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Martin Paul Eve

Professor of Literature, Technology and Publishing at Birkbeck, University of London

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I mustn’t say too much in public about this, for fear of being unprofessional. However, I wanted to jot down a few notes about “being a PhD supervisor” and what it means and what it’s like.

I am always terrified when my students come up for viva. (I was also scared witless by my own viva at that point, but that was a different matter – in the end, it went brilliantly.) I feel anxious, nervous, and worried on their behalf when they go for examination. This partially stems from the situation itself, in which two people will hold in their hands the fate of my student. This means that a lot rests on the viva itself. It is a gross mistake to think that the verdict has been cemented before the conversation in that room. However, by the time of the viva, the student must know more than I do about the topic. That is, if the student has done the work properly, then they should be the person on the planet who knows the most about their subject. This means that the position of the supervisor is always one of having been exceeded and surpassed. You are always a little in the dark by the end of a PhD supervision course, if it has gone as it should. In turn, this generates an anxiety in me; I do not really like the feeling that I must trust a candidate to know more than I do about their area and to know sufficiently to pass. Yet this is what one must do.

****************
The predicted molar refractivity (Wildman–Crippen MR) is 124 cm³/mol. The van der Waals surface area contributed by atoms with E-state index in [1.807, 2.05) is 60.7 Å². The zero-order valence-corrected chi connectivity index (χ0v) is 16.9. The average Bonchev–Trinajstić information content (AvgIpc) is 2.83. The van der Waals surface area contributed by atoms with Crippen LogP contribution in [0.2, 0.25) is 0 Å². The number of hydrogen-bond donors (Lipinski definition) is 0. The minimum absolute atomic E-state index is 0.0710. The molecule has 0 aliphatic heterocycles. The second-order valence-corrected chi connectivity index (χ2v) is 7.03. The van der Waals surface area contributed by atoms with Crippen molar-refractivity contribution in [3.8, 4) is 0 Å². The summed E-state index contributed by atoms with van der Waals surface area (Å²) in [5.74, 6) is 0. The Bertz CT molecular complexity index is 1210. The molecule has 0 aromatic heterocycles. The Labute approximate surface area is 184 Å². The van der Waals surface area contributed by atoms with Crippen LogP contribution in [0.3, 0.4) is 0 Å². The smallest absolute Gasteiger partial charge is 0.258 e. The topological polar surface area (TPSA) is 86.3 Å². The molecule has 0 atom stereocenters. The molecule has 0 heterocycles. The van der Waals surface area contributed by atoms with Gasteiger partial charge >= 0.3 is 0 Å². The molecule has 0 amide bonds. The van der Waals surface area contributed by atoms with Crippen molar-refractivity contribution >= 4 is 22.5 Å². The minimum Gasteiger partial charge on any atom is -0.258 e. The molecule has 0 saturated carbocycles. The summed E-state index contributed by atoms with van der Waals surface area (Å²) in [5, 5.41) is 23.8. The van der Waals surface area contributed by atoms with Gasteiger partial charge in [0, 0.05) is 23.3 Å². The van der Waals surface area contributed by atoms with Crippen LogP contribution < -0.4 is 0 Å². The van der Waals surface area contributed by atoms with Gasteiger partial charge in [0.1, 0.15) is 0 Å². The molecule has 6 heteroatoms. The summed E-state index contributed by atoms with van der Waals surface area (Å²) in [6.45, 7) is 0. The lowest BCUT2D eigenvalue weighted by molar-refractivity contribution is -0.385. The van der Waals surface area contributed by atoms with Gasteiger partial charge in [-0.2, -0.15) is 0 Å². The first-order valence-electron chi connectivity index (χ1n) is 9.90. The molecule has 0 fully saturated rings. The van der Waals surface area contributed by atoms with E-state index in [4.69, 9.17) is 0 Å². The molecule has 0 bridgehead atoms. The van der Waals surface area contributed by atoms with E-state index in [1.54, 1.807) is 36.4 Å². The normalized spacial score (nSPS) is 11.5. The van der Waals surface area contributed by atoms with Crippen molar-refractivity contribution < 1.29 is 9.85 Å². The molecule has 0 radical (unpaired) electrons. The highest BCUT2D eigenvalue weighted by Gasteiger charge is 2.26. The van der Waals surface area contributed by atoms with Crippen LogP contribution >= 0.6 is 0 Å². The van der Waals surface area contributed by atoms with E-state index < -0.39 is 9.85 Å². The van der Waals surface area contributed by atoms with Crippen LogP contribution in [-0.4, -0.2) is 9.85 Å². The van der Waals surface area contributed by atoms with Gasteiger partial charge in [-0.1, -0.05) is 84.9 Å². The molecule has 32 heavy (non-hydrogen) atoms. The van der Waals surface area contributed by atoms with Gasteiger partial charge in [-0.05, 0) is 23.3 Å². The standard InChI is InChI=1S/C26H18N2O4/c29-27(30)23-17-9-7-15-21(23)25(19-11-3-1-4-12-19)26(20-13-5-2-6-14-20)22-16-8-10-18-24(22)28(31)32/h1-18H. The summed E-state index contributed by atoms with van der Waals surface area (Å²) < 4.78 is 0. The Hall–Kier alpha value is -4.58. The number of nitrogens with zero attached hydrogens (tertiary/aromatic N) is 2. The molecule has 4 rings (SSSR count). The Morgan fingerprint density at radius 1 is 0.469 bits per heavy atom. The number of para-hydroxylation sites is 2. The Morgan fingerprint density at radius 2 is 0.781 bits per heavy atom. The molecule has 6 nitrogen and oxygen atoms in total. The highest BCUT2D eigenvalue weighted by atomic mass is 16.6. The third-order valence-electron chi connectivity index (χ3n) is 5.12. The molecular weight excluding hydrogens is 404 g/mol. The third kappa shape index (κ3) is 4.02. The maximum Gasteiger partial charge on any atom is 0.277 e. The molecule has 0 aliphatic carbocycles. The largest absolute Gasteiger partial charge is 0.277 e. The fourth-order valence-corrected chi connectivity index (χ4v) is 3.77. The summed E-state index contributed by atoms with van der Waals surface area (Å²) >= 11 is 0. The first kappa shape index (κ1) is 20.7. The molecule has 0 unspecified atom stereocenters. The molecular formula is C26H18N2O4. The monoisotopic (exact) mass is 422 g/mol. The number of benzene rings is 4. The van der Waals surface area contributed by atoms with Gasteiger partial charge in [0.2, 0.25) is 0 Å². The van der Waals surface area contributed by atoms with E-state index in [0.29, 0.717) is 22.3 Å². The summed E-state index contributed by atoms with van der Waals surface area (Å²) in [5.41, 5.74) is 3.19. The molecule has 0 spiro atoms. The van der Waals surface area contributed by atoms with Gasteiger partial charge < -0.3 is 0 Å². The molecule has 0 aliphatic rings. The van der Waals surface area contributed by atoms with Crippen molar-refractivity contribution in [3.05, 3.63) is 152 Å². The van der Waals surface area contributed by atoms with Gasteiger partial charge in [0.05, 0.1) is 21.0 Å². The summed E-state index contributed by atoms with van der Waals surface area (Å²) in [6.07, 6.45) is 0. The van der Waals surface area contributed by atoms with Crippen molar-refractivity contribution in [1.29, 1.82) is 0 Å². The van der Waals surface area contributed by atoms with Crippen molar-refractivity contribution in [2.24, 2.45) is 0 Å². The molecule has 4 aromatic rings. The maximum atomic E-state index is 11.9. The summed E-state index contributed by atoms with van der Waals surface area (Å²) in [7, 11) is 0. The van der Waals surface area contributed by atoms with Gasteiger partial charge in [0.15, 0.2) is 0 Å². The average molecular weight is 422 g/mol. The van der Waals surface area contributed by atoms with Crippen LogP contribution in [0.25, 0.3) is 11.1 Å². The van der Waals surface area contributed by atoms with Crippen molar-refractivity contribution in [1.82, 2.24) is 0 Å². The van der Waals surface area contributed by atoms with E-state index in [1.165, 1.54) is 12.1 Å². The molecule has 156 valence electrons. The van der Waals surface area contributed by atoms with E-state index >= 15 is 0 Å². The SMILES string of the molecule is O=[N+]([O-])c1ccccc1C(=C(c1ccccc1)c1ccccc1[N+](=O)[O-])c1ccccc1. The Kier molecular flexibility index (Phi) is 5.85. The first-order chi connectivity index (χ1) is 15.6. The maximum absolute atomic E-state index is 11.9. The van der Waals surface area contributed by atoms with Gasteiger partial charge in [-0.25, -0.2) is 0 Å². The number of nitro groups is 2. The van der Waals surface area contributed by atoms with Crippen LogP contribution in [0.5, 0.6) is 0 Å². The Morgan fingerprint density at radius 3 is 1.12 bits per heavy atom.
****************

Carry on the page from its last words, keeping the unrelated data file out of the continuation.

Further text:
It is also notable that it is the student’s decision to submit the work and to make that judgement call. Yet I am also responsible for “supervising” the project. I have to have given my view on whether the work should pass. What if I say that, yes, I think the work is ready and good, but then the examiners disagree? Is this a “failure” of supervision? It cannot be, really, because it is the student’s responsibility to produce the work and to appraise their own progress against the benchmarks of new knowledge. It is the student’s responsibility to check for typos, grammatical errors, and other formatting quirks that might irk an examiner. It is the student’s decision to submit. But what if it all goes badly wrong? What if I give the nod and the work is ripped apart at examination? This can happen. All I can do is give my verdict, as if I were examining it. I’ve examined enough PhDs to know what the various categories look like and feel I have adequate judgement in this area. But it remains nerve wracking.

So PhD supervision is a funny business. I haven’t ever had anything go terribly wrong for any of my students. I have an immense feeling of pride, also, when they pass, knowing that I helped in some way with the award of the highest possible university degree.

But it doesn’t get any easier with the butterflies in my stomach.